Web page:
The Illusion of ReasonSunday, June 13 2004 at 01:26 Philosophy
Shit happens. Everyone knows that, and that it's inevitable ? it's pretty much impossible to live a full life and not have shit happen to you at some point. And when shit happens, most people immediately try to look for a reason in it all. Not cause, but reason ? as the cause is often clear, but lacks the inherent meaning of a reason ? and often when no easy reason presents itself, people resort to ridiculous conclusions such as "It was God's will" when what they really should do is say "There was no reason".
First of all it's important to realize the difference between 'cause' and 'reason'. Cause is the agent that set something else into motion; cancer, for instance, is (some times) caused by gamma radiation on living tissue. Cause, however, lacks inherent meaning ? there is no conscious choice or design implied by simple causality. This is where reason comes into the picture; if a bully beats you up at school, the cause of injury is his fist coming into contact with your face at high velocity, whereas the bully's reason for doing so is to get at your lunch money or quell some personal feeling of inadequacy. Cause answers the question What?, whereas reason answers the question Why?.
So then, whenever shit happens, people instinctively look for reason. It appears we are pre-programmed to seek the answer to the question of "Why?". Most of the time this is good and fair and the answers are simple ? the reason for a person getting fired, for instance, might be budget cuts or inadequate performance from the person in question ? but yet often we find our quest for reason difficult. What's the reason behind someone dying of cancer or getting hit by a car? It's easy to see what caused these things, but it doesn't answer why.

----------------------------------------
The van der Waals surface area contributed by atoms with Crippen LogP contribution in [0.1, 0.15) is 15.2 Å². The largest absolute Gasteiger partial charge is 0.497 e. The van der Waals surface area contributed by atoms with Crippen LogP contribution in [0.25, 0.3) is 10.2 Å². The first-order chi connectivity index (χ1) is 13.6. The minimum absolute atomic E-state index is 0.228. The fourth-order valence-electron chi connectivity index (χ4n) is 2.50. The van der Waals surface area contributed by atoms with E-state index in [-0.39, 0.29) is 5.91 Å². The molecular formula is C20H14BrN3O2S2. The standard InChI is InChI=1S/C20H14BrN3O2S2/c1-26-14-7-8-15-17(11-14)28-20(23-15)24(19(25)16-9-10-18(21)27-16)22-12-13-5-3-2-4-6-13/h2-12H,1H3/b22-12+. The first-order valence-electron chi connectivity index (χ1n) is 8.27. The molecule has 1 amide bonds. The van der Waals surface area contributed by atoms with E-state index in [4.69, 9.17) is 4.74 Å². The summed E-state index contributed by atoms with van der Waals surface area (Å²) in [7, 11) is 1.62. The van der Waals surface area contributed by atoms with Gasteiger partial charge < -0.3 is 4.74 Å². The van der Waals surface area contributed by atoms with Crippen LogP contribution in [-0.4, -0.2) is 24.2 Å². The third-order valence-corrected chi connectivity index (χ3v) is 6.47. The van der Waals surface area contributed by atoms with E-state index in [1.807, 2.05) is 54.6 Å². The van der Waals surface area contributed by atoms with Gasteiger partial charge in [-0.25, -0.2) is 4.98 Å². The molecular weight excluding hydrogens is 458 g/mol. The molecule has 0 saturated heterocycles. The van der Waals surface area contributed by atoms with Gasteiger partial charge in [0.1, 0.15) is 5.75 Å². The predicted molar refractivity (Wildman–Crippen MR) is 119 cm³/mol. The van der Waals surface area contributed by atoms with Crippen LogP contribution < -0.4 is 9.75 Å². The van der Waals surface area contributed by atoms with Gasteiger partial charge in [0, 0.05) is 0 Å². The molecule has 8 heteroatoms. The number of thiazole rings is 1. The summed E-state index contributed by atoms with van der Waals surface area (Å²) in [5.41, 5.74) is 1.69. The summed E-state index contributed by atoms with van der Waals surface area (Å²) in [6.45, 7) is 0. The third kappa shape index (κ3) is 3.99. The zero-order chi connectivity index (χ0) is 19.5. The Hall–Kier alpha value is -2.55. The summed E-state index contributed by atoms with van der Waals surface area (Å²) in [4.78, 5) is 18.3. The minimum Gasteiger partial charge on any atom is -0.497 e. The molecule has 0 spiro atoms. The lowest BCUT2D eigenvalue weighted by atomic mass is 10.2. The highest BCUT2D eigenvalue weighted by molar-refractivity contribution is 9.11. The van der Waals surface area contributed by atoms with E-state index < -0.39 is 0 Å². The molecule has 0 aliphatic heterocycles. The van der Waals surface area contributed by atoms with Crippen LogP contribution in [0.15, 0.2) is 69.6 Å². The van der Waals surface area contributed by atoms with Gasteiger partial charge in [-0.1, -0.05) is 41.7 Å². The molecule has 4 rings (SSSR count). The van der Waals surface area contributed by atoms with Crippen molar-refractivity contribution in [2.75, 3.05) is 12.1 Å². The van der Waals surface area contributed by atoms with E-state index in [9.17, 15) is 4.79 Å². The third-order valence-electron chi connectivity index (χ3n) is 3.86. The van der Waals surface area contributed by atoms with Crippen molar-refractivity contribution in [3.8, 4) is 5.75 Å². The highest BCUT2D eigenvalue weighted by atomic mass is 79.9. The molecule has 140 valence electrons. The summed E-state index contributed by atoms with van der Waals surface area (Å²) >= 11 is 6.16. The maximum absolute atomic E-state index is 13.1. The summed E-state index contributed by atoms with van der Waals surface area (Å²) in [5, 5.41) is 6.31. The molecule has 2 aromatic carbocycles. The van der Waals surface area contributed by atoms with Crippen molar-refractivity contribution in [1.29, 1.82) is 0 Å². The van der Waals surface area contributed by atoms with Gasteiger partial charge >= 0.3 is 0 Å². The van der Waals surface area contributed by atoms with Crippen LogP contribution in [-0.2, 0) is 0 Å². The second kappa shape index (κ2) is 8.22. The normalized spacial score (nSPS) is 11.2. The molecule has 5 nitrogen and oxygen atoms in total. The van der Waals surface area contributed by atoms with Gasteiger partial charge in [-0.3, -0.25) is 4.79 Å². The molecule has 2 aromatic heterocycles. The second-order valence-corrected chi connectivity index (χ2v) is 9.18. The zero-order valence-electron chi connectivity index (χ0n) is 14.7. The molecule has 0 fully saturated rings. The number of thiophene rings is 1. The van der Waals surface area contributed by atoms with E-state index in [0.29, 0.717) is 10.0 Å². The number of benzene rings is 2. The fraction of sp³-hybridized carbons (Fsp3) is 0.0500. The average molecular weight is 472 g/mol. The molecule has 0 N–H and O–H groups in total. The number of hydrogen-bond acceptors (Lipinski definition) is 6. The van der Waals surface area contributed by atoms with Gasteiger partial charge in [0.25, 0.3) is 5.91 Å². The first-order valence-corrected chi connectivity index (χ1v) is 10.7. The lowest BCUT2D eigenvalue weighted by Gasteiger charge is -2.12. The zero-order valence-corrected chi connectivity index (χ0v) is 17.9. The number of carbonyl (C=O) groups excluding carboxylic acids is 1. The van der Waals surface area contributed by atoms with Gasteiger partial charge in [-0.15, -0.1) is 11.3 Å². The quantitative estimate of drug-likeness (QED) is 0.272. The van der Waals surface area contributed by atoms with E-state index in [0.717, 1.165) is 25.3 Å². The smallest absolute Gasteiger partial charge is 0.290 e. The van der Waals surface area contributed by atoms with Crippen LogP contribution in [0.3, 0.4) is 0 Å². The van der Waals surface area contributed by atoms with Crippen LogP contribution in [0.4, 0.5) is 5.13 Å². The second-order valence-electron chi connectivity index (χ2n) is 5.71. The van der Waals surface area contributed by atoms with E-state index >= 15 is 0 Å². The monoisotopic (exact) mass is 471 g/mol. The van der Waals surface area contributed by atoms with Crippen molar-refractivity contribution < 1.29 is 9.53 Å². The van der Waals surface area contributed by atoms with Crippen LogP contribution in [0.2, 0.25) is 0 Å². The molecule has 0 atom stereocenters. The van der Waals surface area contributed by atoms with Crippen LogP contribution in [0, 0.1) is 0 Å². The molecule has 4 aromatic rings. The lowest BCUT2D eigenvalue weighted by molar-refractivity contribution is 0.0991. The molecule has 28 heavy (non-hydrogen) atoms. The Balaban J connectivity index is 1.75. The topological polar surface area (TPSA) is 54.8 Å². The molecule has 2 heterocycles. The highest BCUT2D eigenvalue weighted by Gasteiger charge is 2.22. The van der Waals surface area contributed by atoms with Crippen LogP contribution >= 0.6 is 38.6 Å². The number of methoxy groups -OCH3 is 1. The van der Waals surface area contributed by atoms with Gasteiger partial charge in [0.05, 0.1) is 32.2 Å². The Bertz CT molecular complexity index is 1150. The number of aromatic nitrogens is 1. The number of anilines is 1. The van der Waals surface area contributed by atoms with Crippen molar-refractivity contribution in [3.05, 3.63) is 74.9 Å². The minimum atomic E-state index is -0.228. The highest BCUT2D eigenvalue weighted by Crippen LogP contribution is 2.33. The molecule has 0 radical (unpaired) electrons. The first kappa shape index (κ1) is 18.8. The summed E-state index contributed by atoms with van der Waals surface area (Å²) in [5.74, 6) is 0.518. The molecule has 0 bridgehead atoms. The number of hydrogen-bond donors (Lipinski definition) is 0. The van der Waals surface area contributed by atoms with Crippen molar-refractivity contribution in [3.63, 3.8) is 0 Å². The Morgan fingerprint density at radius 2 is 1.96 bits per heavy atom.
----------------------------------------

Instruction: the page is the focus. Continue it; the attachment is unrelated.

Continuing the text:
People who think about this tend to commit an illicit fallacy ? they come to the conclusion that 'I cannot find the reason behind this event, hence the reason must be beyond my understanding'. This may sound rational at first, but isn't. This fallacy is caused by the assumption that reason exists for all events, when in reality they only exist for some events. This fallacy tends to be coupled with a particular, very common anthropomorphication of nature, which after some more frotzing leads people to conclusions like "I'm being punished", "It's a trial", or the ultimate catch-all: "God works in mysterious ways".
One can only speculate about why people seek these reasons to begin with. My personal theory is that people need somewhere to place the blame when something goes wrong ? someone to be angry at, some person or phenomenon towards which to direct our anger and sadness caused by the event. Quite often among religious people, the blame ends up being placed on God; and since the Lord certainly can't be blamed for anything at all, being infinitely wise and just, the whole need for placing guilt gets rationalized away and people somehow can get on with their lives.
This need for placing blame is itself rooted in something else, more universal; humanity's fear of meaninglessness. Ever since the early days of man, people have sought reason in events, trying to find some reason for justifying every single occurance in the universe ? all because they fear the inherent meaninglessness of things. For indeed, if things can happen without reason, without meaning, then it might mean that one's own existence is unjustified ? existential crisis. Why we feel this need to justify everything with reason is unknown; indeed, we've now managed to return to the question being argued two paragraphs ago, albeit at a "deeper" level.
The conclusion one should come to is simple: there is no reason. Things happen without reason, and all existence is inherently meaningless. There is no cosmic reason that meticulously plans and justifies every single event in the universe, or indeed even a single event. Cause is plenty, but reason is scarce; it is only among intelligent beings such as humans that a concept like reason can exist. There is no destiny to fulfill, no divine task to be carried out. Life is, ultimately, completely pointless from a cosmic viewpoint (although humans can come up with reason in themselves; that, however, is a different issue).